User Posts: Ryan Guina
How Chase Supports Military Entrepreneurs – Chase for Business Military Banking Benefits

JPMorgan Chase has long been a supporter of the military community, with initiatives that range from hiring current and former military members for their ...

VA Loan Certificate of Eligibility – Why You Need it and How to Get One

VA Loan Certificates of Eligibility have made it possible for thousands of veterans to take advantage of VA Loans to make their dreams of owning a home a ...

VA Loan Property Types – Which Type of Home Can You Buy with a VA Loan

VA Loans are an excellent way for U.S. military members, veterans, and their families to buy a home. VA Loans feature many benefits, including being easier to ...

DD Form 214 – Why It’s Important, And How to Get a Copy of Your DD 214

The DD Form 214, Discharge Papers and Separation Documents is the most important military document you will ever receive. This form serves as your proof of ...

VA Loan Limits by County – How Much House Can You Buy with a VA Loan?

If you’ve decided that you want to pursue a VA home loan to get into your dream home, but you don’t know just how much you might qualify for, knowing how much ...

VA Loan Eligibility and Service Requirements

Getting approved for a VA home loan can be a lengthy, confusing, and frustrating process. When you’re in the midst of it, it can feel like you’re a show dog, ...

VA Loan Guide – What You Need to Know About Buying a Home with a VA Loan

The VA Loan Guaranty program was created during World War II to help military members veterans purchase a home. The program makes it easier for qualifying ...

2019 VA Disability Compensation Rates – Updated Veterans Compensation Benefits Rate Tables

The 2019 VA Disability Compensation Rates are effective as of Dec. 1, 2018. If you receive VA disability pay, you will notice the increased amount in your ...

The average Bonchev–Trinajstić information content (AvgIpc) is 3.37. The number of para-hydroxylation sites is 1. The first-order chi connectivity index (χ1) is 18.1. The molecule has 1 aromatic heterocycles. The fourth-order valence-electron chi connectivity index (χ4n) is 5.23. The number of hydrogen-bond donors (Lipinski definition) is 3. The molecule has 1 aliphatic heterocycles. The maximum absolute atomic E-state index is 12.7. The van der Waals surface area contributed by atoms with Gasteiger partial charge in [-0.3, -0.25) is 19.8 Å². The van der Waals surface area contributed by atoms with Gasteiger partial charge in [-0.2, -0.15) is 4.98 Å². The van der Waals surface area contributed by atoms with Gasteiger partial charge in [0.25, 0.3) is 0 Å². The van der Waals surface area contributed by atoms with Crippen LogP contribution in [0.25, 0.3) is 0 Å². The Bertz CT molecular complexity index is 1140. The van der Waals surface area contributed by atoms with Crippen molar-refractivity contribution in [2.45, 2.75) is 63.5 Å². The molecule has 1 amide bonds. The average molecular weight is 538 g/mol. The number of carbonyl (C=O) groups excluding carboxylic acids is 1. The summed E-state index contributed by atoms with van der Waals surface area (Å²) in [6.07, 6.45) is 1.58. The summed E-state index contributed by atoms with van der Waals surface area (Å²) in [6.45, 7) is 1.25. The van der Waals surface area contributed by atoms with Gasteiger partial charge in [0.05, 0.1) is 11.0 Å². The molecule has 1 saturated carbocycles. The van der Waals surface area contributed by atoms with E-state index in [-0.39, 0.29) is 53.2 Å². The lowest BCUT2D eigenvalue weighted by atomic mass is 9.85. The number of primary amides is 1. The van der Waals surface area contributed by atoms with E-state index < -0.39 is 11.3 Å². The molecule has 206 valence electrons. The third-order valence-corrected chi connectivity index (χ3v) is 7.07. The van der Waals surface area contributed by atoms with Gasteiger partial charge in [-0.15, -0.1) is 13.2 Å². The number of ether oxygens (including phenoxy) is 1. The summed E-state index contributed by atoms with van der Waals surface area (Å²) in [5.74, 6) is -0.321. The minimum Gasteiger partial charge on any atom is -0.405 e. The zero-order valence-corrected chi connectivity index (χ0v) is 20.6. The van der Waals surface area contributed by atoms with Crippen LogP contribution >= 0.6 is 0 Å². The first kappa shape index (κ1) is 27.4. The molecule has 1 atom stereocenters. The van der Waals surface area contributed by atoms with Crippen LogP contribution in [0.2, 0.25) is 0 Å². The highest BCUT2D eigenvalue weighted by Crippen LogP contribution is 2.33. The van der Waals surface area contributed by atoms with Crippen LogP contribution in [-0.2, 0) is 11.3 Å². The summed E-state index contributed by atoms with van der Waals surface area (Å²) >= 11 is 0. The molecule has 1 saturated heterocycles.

College 529 Plans – Saving for College

This article is meant for people who may have heard about college savings plans and would like to know a little more.  College planning for your children is a ...

Browsing All Comments By: Ryan Guina
  1. Hello Joseph, Based on the provided information, you should be eligible for Concurrent Receipt, meaning you would receive both your full military retirement pay and your VA disability pay without offset. You can read more about this here.

    I wish you the best, and thank you for your service.

  2. Great comment, Gerald. Just because you can buy a home with less than 20% down, doesn’t mean you should. However, it is an option, and can work out in favor when compared to making a small down payment on a conventional loan and paying PMI. There are other factors to consider as well, such as the VA Loan Funding Fee, origination fees, and other costs.

    The plan is to write a series of VA Loan articles over the coming weeks to help inform veterans of their options when buying a home. VA Loans are just one way to buy a home. Sometimes they are the best option, and other times they aren’t. Hopefully, we can help veterans learn more about the process to give them more empowerment when it comes time to make that decision!

    Thank you again for the comment!

  3. Hello Shannon, veterans with a disability rating of 30% or higher can add dependents to their claim. It is the veteran’s responsibility to contact the VA to inform them of changes to their status, including adding or removing dependents. Your husband should contact the VA to ensure his claim is correct, and add or remove any dependents as necessary. This can be done with VA Form 21-686c. You can learn more here.

    I wish you and your family the best!

  4. Hello Tom, I am not aware of any means to challenge points that were not earned. But I would get a points summary statement prior to joining the Navy Reserves. You mentioned you had 24 years of service (7.7 + 12.3 + 4 = 24). Your comment states you only had 3 years that didn’t count. So I would get an official point statement from the Air Force and the Army National Guard, and make sure they are all accounted for in one place (whichever was your final branch of service). Make sure they have the point statements from the other branches/components. Then get a point summary. If you have 20 good years, then you don’t need any additional service time.

    Good luck!

  5. Hello Lori, Thank you for your comment. This sounds like a situation that warrants individual attention beyond what can be provided via email.

    I recommend speaking with someone who can review his specific situation and offer personalized assistance (this is not something we are qualified to provide).

    The best thing to do is to contact a veterans benefits counselor at the VA or county VA office, or with a Veterans Service Organization such as the DAV, AMVETS, American Legion, VFW, etc. They have counselors who offer free, individualized claims assistance.

    I wish you and your son the best!